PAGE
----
INDIANAPOLIS — Maybe, just maybe, the Colts and Peyton Manning are done stealing headlines during Super Bowl week.
They might save the real news for later.
The simmering spat between Manning and Colts owner Jim Irsay bubbled up Thursday night, when Manning's surgeon sent out a statement saying the star quarterback had been cleared to play.
Irsay responded on Twitter in the wee hours before dawn Friday, declaring that: "Peyton has not passed our physical nor has he been cleared to play for The Indianapolis Colts" -- a terse statement that suggested Manning might have yet worn out his welcome in Indianapolis.
Then for the second straight Friday, Irsay tried to patch things up.
"Peyton Manning, Jim Irsay and the entire Colts family remain close and unified as we continue to work through all the options that relate to his future with the Colts," the owner said in a statement that included a color photo from Irsay's party that was taking place at about the same time as the controversy erupted.
The photo shows Manning, NFL Commissioner Roger Goodell, Irsay, former Indiana Sen. Evan Bayh, actress Meg Ryan and singer John Mellencamp. The controversy didn't stop Manning from visiting an inner-city school Friday. Manning did not take questions at the event.
Manning's agent, Tom Condon, told the NFL Network that the four-time league MVP would play in 2012, a point Manning made perfectly clear when he told reporters Tuesday that he did not plan to retire despite missing the entire 2011 season after having his third neck surgery in 19 months.
But the wild swings in the league's most-watched drama have been an overarching theme throughout Indy's first Super Bowl week.
And the ongoing soap opera has actually upstaged both weeks of buildup to Sunday's game between the Giants and Patriots -- a matchup that pits Manning's brother, Eli, against Manning's archrival, Tom Brady.
Even Goodell was asked about it Friday.
"I'm not troubled by it at all," Goodell said. "I don't think it's been a distraction."
Manning's neck injury has seemed to make more news this week than his younger brother's quest to win his second Super Bowl ring, Brady's quest to win his fourth and even Rob Gronkowski's injured ankle, much less Madonna and the rest of the celebrities in town.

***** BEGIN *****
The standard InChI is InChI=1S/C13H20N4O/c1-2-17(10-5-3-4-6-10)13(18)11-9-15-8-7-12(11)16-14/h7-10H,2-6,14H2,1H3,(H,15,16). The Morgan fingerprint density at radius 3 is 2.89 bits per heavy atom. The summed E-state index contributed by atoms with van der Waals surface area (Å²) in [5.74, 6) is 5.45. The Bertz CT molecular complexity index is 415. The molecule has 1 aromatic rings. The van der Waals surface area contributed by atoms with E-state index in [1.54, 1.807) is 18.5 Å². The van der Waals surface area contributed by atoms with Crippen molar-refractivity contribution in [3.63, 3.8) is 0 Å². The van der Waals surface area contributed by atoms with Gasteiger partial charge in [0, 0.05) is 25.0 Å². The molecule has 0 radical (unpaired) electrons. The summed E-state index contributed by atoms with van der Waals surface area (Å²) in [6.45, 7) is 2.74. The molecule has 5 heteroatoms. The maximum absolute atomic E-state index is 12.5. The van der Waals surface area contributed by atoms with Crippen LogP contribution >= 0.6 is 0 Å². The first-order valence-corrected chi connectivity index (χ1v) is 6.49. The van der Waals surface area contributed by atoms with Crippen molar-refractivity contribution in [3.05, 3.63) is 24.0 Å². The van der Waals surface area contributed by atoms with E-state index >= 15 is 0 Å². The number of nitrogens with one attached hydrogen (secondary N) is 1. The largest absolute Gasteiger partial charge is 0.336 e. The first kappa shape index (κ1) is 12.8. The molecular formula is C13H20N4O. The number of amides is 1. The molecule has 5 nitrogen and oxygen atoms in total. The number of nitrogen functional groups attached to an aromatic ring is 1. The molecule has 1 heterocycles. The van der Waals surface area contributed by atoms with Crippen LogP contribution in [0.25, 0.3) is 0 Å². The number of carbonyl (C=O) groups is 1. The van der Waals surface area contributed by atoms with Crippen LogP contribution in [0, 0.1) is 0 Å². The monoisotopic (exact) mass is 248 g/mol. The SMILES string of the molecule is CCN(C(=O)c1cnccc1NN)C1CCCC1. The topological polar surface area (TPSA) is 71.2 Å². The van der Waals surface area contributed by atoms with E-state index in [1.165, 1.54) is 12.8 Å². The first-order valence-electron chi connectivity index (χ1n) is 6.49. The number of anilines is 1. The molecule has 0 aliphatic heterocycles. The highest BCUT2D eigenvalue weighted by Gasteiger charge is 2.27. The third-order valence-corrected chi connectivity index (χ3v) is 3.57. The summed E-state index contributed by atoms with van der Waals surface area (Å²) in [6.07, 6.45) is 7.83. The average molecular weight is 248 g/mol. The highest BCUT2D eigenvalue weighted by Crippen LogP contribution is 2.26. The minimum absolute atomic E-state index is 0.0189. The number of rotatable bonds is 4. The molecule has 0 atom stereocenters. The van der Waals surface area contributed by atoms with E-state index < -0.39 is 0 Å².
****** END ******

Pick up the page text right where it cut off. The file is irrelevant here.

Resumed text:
No. 18 jerseys are still a favorite around Indy, though a billboard on an highway reads "Peyton you're going the wrong way," a clever ad by a group in Tennessee that wants him to join the rival Titans.
Some Colts fans aren't ready to let Manning leave. They may not have a choice. He will turn 36 in late March and the team that just went 2-14 must decide whether to pay him a $28 million roster bonus on March 8 or let him become a free agent.
"It would be incredibly sad to see him go and I'd hate to be Irsay. I want him to stay," said Keith Harden, a 51-year-old Indy native who was wearing a Reggie Wayne jersey. "No, I don't think it's hurt his (Manning's) image. I think he's fighting to stay, and I like that."
Those close to Manning insist he is healthy and will be ready to play this fall.
"He is sound, he can take a hit, he can certainly play in a football game," Condon said. "How effective will he be? Probably not as effective as he would be in two to three months."
Irsay has repeatedly said the decision about Manning's future will be based on health, not money, and he has said he doesn't want to risk exposing Manning to a long-term injury.
Complicating matters is that the Colts hold the No. 1 overall draft pick and they are expected to select either Stanford's Andrew Luck or Baylor's Robert Griffin III as Manning's successor.
Having two high-paid quarterbacks wouldn't just be costly, it could stifle the rookie's growth. And Luck says he wants to play right away.
Despite Irsay's public statements, the big question is whether Manning is coming back..
The city's most powerful celebrity and the Colts' fun-loving owner engaged in a public spat last week when Manning complained about the dour atmosphere at the team complex following the ouster of coach Jim Caldwell and a host of assistants. Irsay responded by calling his quarterback a "politician," then tried to mend fences with a joint statement issued a week ago. The hope was that it wouldn't spill over into Super Bowl week.
Instead, the story only picked up steam in a tit-for-tat between the two.
On Monday, Irsay said he would not talk this week about Manning. The next day, Manning told reporters his recovery was on schedule and there was no plan to retire. The owner responded by saying he would wait until next month to make a decision about the bonus.
That was followed by Thursday's bizarre late-night fireworks and there's no telling when it might end.
While most players, coaches and visitors will depart Indianapolis on Monday, the questions about Manning and his future will continue to linger.
"Jimmy and Peyton have had a strong relationship for a really long time," Condon said. "They've been great friends besides the business relationship. But this is a tough time, there is potential that you could be separated from a team he's been a part of for a long time."